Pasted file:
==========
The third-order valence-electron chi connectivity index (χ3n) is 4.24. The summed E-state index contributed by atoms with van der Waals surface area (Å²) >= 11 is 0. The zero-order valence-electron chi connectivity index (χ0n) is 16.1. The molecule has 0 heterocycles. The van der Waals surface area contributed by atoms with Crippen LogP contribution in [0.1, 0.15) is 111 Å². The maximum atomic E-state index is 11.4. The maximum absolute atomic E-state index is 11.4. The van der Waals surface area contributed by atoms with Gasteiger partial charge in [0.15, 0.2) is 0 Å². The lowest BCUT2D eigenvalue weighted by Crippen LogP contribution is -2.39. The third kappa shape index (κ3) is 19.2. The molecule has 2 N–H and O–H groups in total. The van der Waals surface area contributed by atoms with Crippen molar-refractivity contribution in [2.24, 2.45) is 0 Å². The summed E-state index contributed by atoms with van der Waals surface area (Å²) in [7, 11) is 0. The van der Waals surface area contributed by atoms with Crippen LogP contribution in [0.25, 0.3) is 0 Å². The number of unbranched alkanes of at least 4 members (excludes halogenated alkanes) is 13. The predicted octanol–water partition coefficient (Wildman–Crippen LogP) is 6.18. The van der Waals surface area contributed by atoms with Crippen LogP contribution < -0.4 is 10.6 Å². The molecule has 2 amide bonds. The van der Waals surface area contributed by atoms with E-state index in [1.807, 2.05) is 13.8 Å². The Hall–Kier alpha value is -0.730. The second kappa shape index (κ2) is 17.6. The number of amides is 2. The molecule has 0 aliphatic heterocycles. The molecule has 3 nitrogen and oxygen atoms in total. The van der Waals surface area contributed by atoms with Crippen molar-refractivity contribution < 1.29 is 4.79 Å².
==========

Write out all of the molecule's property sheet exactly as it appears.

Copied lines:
The third-order valence-electron chi connectivity index (χ3n) is 4.24. The summed E-state index contributed by atoms with van der Waals surface area (Å²) >= 11 is 0. The zero-order valence-electron chi connectivity index (χ0n) is 16.1. The molecule has 0 heterocycles. The van der Waals surface area contributed by atoms with Crippen LogP contribution in [0.1, 0.15) is 111 Å². The maximum atomic E-state index is 11.4. The maximum absolute atomic E-state index is 11.4. The van der Waals surface area contributed by atoms with Gasteiger partial charge in [0.15, 0.2) is 0 Å². The lowest BCUT2D eigenvalue weighted by Crippen LogP contribution is -2.39. The third kappa shape index (κ3) is 19.2. The molecule has 2 N–H and O–H groups in total. The van der Waals surface area contributed by atoms with Crippen molar-refractivity contribution in [2.24, 2.45) is 0 Å². The summed E-state index contributed by atoms with van der Waals surface area (Å²) in [7, 11) is 0. The van der Waals surface area contributed by atoms with Crippen LogP contribution in [0.25, 0.3) is 0 Å². The number of unbranched alkanes of at least 4 members (excludes halogenated alkanes) is 13. The predicted octanol–water partition coefficient (Wildman–Crippen LogP) is 6.18. The van der Waals surface area contributed by atoms with Crippen LogP contribution < -0.4 is 10.6 Å². The molecule has 2 amide bonds. The van der Waals surface area contributed by atoms with E-state index in [1.807, 2.05) is 13.8 Å². The Hall–Kier alpha value is -0.730. The second kappa shape index (κ2) is 17.6. The number of amides is 2. The molecule has 0 aliphatic heterocycles. The molecule has 3 nitrogen and oxygen atoms in total. The van der Waals surface area contributed by atoms with Crippen molar-refractivity contribution < 1.29 is 4.79 Å².